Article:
Winegrowing in Friuli-Venezia Giulia has been proven since the Bronze Age, thus for 3000 years. The Friuli-Venezia Giulia wine region, mostly Friuli, is located between Austria, Slovenia and the Veneto region. The capital of the region is Trieste. Although the region has historically been under changeable influence and was often involved in warfare, wine has been grown continuously since ancient times. Through improved cellar methods such as chilled fermentation, the area has risen to arguably the best white wine region in Italy, although still red wine is grown.
The slopes of the Julian Alps shield the Friuli from cold winds from the mountains and from Russia, so the vines are safe from the dreaded late frosts. The warm air currents from the Venetian lagoon cause significantly higher temperatures than in the hinterland. This sandwich situation is a big advantage. The warm winds also ventilate the moisture from the vineyards. Most precipitation occurs in winter and spring, so the vines are not damaged. Through the hot summers, the winemakers usually reap relatively early.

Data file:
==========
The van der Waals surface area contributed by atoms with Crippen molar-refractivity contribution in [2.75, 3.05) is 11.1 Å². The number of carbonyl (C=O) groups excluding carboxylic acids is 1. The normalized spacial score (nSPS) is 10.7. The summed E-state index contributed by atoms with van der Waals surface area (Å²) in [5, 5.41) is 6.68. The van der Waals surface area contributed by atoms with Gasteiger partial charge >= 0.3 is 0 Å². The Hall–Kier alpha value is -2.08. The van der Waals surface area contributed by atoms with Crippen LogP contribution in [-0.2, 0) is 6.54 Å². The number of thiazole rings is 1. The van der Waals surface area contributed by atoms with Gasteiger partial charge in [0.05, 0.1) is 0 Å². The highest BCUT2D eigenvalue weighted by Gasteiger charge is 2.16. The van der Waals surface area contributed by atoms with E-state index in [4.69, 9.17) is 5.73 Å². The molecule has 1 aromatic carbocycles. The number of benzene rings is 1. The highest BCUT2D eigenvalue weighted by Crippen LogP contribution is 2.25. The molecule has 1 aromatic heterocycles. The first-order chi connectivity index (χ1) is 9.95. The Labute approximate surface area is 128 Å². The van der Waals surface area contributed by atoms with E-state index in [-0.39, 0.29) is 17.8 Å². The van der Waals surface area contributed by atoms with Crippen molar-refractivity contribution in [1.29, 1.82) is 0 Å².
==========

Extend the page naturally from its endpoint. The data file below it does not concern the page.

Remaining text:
Fifty million years ago, Friuli was a sea basin with mud and silt deposited on its floor, gradually covering the coral reefs. With the geological formation of the Alps, the plain finally lifted as limestone above the sea level. These barren stone stratifications called ponca can be seen throughout the region. Due to the pressure of their own weight, the small-scale sands compacted, but the structures disintegrate again in the air to small stones. This makes the soil loose, mineral and nutrient poor. All three properties are ideal for grapevines. In the western part of the region, a broad plain extends from alluvial soils, where rivers have deposited silicate stones. Above all, better everyday wines, often Pinot Grigios, are produced there. Lighter wines are also produced between Palmanova and Aquileia, where sandy soils and larger wineries predominate.